Baltimore City Councilman Eric Costello called Greater Baltimore Urban League president Tiffany Majors last week to ask a favor: Could police detectives use the nonprofit’s West Side headquarters to conduct covert surveillance of suspected drug dealing in an adjacent apartment complex? Majors was taken aback by the proposal and quickly shot it down, reports the Baltimore Sun. “I’m not interested whatsoever in using our space, which is a safe space for marginalized communities, for your police hub,” Majors told the councilman. She said the proposal badly confused the mission of her historic organization — serving the community through educational and job training programs — and threatened its hard-earned trust among local residents.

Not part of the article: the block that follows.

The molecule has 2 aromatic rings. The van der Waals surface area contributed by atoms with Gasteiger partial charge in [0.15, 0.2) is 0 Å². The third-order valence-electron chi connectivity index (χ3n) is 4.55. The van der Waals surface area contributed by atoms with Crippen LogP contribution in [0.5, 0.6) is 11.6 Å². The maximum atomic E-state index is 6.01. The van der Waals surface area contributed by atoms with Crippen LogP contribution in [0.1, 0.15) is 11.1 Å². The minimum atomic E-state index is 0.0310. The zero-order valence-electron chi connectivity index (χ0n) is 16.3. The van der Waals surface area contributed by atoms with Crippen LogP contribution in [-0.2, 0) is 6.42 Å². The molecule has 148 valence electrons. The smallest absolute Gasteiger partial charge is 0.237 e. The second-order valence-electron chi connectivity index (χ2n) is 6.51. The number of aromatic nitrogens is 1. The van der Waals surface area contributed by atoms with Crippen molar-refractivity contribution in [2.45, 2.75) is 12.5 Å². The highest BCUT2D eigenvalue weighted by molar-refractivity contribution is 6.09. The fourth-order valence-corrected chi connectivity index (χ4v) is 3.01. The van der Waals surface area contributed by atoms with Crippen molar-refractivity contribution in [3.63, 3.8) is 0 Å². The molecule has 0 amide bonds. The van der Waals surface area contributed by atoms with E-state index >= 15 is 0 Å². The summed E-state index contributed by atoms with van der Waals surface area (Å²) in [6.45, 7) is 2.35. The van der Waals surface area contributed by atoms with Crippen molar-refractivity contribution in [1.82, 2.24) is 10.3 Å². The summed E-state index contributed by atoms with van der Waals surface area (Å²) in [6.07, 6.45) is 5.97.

She added, “I’ve never heard of the police reaching out to a politician to ask a nonprofit agency if police could use their facility for surveillance.” In neighborhoods struggling with drug dealing and the violence that often comes with it, police constantly look for allies. “It’s always hard when you come into a community and there has been a recent history of mistrust,” said Chuck Wexler of the Police Executive Research Forum. “There’s a very important dynamic here, in that in the very moment the police need the community to help them prevent crime, the community is wary of the police.” The dynamic has long played out in major cities, but is especially a concern in Baltimore given the exploding opioid epidemic, unprecedented violence, repeated corruption and abuse scandals involving police, and a federal consent decree mandating improved community interactions.